Through their mechanical power, ultra-fast outflows (UFOs) are accelerated at velocities greater than 10 000 km s−1 and up to a few dozen times the speed of light. For these reasons, UFOs are also able to inject momentum and energy over wide spatial scales via interaction with the interstellar medium (ISM) in the host galaxy. This process is expected to promote an efficient feedback mechanism (e.g. Murray et al. 2005; Di Matteo et al. 2005; Ostriker et al. 2010; Torrey et al. 2020), which is needed to reproduce the observed properties in galaxies, for example the scaling relations (King et al. 2011), and to regulate their overall mass-size ecosystem (e.g. Fabian 2012; King & Pounds 2015; Heckman & Best 2014).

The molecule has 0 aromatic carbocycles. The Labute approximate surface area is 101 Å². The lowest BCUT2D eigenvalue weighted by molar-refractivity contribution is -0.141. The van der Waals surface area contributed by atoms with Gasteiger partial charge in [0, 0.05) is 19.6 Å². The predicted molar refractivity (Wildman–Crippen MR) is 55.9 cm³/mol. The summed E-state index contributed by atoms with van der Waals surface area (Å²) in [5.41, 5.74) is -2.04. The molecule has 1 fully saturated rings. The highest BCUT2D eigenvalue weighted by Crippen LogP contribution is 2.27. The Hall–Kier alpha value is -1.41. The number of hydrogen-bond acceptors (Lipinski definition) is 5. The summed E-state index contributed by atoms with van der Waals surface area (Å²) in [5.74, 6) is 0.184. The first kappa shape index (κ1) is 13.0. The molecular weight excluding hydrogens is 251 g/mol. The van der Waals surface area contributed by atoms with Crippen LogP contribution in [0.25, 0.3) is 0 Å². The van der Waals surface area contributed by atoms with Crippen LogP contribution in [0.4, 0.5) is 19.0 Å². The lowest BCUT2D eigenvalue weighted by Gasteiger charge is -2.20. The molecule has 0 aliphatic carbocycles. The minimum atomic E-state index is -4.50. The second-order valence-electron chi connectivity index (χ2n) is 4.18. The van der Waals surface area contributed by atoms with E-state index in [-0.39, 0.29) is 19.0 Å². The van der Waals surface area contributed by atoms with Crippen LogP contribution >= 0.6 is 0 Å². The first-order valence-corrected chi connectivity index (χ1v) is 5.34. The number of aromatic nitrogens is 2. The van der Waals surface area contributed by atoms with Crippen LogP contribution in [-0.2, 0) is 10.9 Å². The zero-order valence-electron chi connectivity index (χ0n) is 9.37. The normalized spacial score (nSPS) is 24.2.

Ultra-fast outflows are routinely detected in the X-ray spectra of 30–40% of local (z ≲ 0.1) AGNs (Tombesi et al. 2010; Gofford et al. 2013; Igo et al. 2020, hereafter T10; G13; Igo20), and in a handful of sources at intermediate to high redshifts (up to z ∼ 3; e.g. Chartas et al. 2002; Lanzuisi et al. 2012; Chartas et al. 2021, hereafter C21). They manifest themselves as absorption troughs associated with Fe XXV Heα and Fe XXVI Lyα transitions (Erest = 6.7–6.97 keV) blueshifted at energies Erest > 7 keV (all the line energies will be given in the source rest frame throughout this work). The degree of blueshift translates into the range of extreme outflow velocities observed from vout ∼ −0.03c up to −0.5c, for gas column densities and ionisations of NH ∼ 1023−24 cm−2 and log(ξ/erg cm s−1) ≳ 3, respectively (e.g. Reeves et al. 2003, 2018a; Pounds & Reeves 2009; Tombesi et al. 2011; Matzeu et al. 2017; Parker et al. 2018; Braito et al. 2018). The frequent detection of these features, supported by a detailed modelling of the high energy spectra of the most powerful local quasar (QSO) to host X-ray winds, PDS 456, indicates that UFOs arise in wide angle outflows, in turn implying that a significant amount of kinetic power is involved (Nardini et al. 2015; Luminari et al. 2018).